One context where this principle of potentiality is applied is that of demai. Demai is produce which may or may not have been tithed. Most common folk do tithe, but then there is the minority who do not. The ruling is that only the poor are allowed to consume demai; the wealthy may not (m. Demai 3:1). Now what is the halakhah if the first night of Passover a rich man eats matzah of demai? Does he fulfill the commandment of eating matzah? The answer is affirmative. Though in actuality he is a wealthy man, in potential he is a poor man, for he can always divest himself of his assets.
There is continuity of personality. Rich and poor are not two bodies (trei gufei). Loss of possessions does not transform one into a different person. Essentially, one remains the same person. This is the opposite of the scenario of bikkurim discussed earlier. There the individual’s financial status improved. The principle remains the same. Altered economic status does not result in discontinuity of personality. The integrity of personhood is uncompromised.
The Rogatchover is well-known for applying to the study of Talmud philosophic categories of thought gleaned from Maimonides’ Guide of the Perplexed. In regard to the potential transformation “from riches to rags,” the Rogatchover writes: “The issue is whether this is an attribute of the body or an external cause … And so wrote Rabbenu [i.e., Maimonides] in the Moreh that every change comes from elsewhere, not from the essence … Perforce, this is not an essential change.”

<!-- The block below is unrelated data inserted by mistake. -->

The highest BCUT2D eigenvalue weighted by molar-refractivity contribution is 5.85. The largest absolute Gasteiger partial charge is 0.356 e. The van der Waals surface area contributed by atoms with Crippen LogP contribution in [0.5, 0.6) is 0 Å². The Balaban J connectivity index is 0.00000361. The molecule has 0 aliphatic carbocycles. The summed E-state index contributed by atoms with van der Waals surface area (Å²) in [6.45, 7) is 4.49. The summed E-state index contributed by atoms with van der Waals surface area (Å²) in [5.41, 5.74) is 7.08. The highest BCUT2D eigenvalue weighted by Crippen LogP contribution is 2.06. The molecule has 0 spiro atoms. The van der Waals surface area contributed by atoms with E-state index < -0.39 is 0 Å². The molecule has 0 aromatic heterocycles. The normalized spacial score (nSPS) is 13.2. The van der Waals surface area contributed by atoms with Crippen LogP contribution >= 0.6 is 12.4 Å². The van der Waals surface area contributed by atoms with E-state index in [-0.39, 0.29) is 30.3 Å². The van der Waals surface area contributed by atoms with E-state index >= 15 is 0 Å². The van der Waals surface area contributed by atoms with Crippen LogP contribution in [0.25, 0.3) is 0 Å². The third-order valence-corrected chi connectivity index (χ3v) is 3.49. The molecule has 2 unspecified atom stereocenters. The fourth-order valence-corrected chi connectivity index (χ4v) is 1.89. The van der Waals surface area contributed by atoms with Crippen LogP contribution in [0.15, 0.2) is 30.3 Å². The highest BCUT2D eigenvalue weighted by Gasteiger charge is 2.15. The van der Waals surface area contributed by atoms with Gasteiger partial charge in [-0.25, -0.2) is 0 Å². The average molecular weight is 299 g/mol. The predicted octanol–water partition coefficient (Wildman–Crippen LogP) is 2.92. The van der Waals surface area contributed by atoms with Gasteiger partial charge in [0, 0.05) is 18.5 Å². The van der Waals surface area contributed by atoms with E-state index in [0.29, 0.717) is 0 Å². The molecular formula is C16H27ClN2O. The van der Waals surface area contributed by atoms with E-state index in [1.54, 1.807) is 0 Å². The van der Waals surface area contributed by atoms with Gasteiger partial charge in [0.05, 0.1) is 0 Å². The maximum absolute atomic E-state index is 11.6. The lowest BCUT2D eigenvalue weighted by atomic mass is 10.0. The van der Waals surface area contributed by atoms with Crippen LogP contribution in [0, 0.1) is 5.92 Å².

The method by which this East European rabbi harnesses Aristotelian modalities obtained by way of Maimonides’ Guide to the study of Talmudic jurisprudence might bring a smirk to the face of a cynic. Nonetheless, the Rogatchover’s point is well taken. Capital is not the essence of the human being but rather external; it belongs to the realm of the material (homer) as opposed to the formal (tzurah).
A talmudic genius in the same league as the Rogatchover, of the generation preceding him, was Rabbi Zadok Hakohen Rabinowitz of Lublin (1823-1900). In the eighty-sixth chapter of his seminal work Tzidkat ha-Tzaddik, he wrote: “Whatever is a possession (kinyan) of man—his wife and children, manservant and maid, ox and donkey, tent and silver and gold, and all that is his—all is from the root of his soul.”
This is a mystical vision of the interconnectedness of the various elements of reality. Such empathic thinking could lead to enhanced concern for ecology and the environment. It could sensitize one to social justice and animal welfare.
But the key word in Rabbi Zadok’s pronouncement is “kinyan.” Rabbi Zadok came to the Hasidic court of Izhbitsa (Polish, Izbica) from the Talmudic stronghold of Lita. It is as if he brought with him the Talmudic terminology. Thus, the “torat ha-kinyanim” (theory of possessions or acquisitions) of Talmudic analysis was married to the mysticism of the Ba‘al Shem Tov.